Commissioner sets out future for EU data protection

Clarity, certainty and balance form the basis for the future of UK data protection, according to Deputy Information Commissioner David Smith.

In a new blog published on the Information Commissioner's website, Mr Smith argues that Regulation which is hard to understand and even harder to apply will not be followed in practice and does not serve the interests of those data protection is trying to protect.

His comments come ahead of a proposed new EU Data Protection law which is due to be published at the end of January 2012.

Speculation is rife that Commissioner Viviane Reding (pictured below) favours a regulation over another directive because  it allows for more flexibility. Given how quickly technology and the way it is used is constantly changing, a regulation may be the preferred instrument by being directly applied into UK law almost instantly; typically a directive can take up to three years to transpose into national law.

Mr Smith also points out that speculation is also rife as to whether there will be one new legal instrument or two; one to replace the current Directive and one to cover the former third pillar areas of crime and justice.

Two instruments would fit with the UK Government’s right to opt out of new EU measures covering the former third pillar, but might make it harder to achieve our objective of a single, overarching framework applying to all the processing of personal data carried out in the EU.

It's important that any new data protection regime does not put unnecessary burdens on businesses and leaves enough flexibility to allow the freedom to decide how the standards expected are achieved. A much more risk-based approach towards data protection which encourages using the law for competitive advantage as well as for targeting enforcement in sectors deemed high risk is one way suggested.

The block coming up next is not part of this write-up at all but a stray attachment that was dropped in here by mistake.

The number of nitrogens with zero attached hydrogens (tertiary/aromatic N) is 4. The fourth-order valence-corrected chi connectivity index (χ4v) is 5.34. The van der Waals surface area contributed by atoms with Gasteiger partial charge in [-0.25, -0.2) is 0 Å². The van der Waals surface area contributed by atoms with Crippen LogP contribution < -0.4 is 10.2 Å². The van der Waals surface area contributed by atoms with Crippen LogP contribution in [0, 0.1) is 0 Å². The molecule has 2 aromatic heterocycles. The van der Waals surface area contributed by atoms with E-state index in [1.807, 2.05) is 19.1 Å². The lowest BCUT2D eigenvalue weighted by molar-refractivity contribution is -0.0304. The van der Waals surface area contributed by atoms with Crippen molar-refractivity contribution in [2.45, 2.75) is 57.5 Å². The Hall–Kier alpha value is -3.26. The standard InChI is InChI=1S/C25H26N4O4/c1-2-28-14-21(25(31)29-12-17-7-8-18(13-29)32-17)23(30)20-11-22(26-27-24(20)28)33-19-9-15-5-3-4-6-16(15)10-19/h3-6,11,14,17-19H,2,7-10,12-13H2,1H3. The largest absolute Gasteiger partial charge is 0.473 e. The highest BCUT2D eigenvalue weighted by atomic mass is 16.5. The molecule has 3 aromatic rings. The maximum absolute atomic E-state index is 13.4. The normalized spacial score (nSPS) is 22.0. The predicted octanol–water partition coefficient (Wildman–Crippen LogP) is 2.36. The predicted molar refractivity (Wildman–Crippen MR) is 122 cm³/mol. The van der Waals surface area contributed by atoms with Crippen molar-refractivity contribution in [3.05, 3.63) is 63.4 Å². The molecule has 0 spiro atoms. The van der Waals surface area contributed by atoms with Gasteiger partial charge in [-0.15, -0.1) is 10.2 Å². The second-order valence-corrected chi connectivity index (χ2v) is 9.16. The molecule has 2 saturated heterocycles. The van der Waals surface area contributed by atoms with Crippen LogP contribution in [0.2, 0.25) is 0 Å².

It will be interesting to see, as Mr Smith suggests, whether the position of the individual is strengthened simply by changing the existing right to object to processing from one where the individual has to provide compelling legitimate reasons for deletion to one where it is the data controller who has to provide the compelling legitimate reasons for retention.

Making organisations account for how they deliver data protection in practice may still require them to do a data privacy risk assessment to provide evidence that compliance has been taken seriously. That way, any challenges to an organisations's approach to data protection, for example  their decisions on “adequacy” in international transfers of personal data can be defended.

The European Commission has indicated they will publish their proposal early in 2012. This is the start of the process towards a change in the law which will be negotiated in the European Council and Parliament. Changes to the law are likely to take at least a couple of years after this date to agree and a timetable for implementation will then be required.

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